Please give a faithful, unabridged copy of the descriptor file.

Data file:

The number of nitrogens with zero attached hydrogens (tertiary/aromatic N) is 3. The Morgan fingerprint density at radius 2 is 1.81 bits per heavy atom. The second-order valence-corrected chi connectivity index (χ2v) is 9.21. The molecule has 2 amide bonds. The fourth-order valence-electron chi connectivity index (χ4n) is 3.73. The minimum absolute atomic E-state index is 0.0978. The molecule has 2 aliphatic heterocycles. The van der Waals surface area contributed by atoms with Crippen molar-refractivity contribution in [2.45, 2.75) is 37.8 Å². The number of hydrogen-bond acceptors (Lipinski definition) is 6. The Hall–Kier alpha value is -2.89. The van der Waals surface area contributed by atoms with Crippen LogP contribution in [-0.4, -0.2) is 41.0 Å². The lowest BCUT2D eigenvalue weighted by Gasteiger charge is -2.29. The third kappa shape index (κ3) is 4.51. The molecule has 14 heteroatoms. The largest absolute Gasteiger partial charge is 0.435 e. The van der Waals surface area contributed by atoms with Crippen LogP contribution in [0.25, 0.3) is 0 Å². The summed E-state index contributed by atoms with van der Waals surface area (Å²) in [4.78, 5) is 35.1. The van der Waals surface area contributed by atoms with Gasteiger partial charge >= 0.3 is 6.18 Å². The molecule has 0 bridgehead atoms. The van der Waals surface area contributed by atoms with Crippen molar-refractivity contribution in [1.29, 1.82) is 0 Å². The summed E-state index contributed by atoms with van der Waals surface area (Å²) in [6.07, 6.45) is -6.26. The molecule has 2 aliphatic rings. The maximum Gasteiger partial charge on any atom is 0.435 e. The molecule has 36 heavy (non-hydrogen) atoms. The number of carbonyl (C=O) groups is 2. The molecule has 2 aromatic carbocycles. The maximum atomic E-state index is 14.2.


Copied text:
The number of nitrogens with zero attached hydrogens (tertiary/aromatic N) is 3. The Morgan fingerprint density at radius 2 is 1.81 bits per heavy atom. The second-order valence-corrected chi connectivity index (χ2v) is 9.21. The molecule has 2 amide bonds. The fourth-order valence-electron chi connectivity index (χ4n) is 3.73. The minimum absolute atomic E-state index is 0.0978. The molecule has 2 aliphatic heterocycles. The van der Waals surface area contributed by atoms with Crippen molar-refractivity contribution in [2.45, 2.75) is 37.8 Å². The number of hydrogen-bond acceptors (Lipinski definition) is 6. The Hall–Kier alpha value is -2.89. The van der Waals surface area contributed by atoms with Crippen LogP contribution in [-0.4, -0.2) is 41.0 Å². The lowest BCUT2D eigenvalue weighted by Gasteiger charge is -2.29. The third kappa shape index (κ3) is 4.51. The molecule has 14 heteroatoms. The largest absolute Gasteiger partial charge is 0.435 e. The van der Waals surface area contributed by atoms with Crippen LogP contribution in [0.25, 0.3) is 0 Å². The summed E-state index contributed by atoms with van der Waals surface area (Å²) in [4.78, 5) is 35.1. The van der Waals surface area contributed by atoms with Gasteiger partial charge >= 0.3 is 6.18 Å². The molecule has 0 bridgehead atoms. The van der Waals surface area contributed by atoms with Crippen molar-refractivity contribution in [1.29, 1.82) is 0 Å². The summed E-state index contributed by atoms with van der Waals surface area (Å²) in [6.07, 6.45) is -6.26. The molecule has 2 aliphatic rings. The maximum Gasteiger partial charge on any atom is 0.435 e. The molecule has 36 heavy (non-hydrogen) atoms. The number of carbonyl (C=O) groups is 2. The molecule has 2 aromatic carbocycles. The maximum atomic E-state index is 14.2.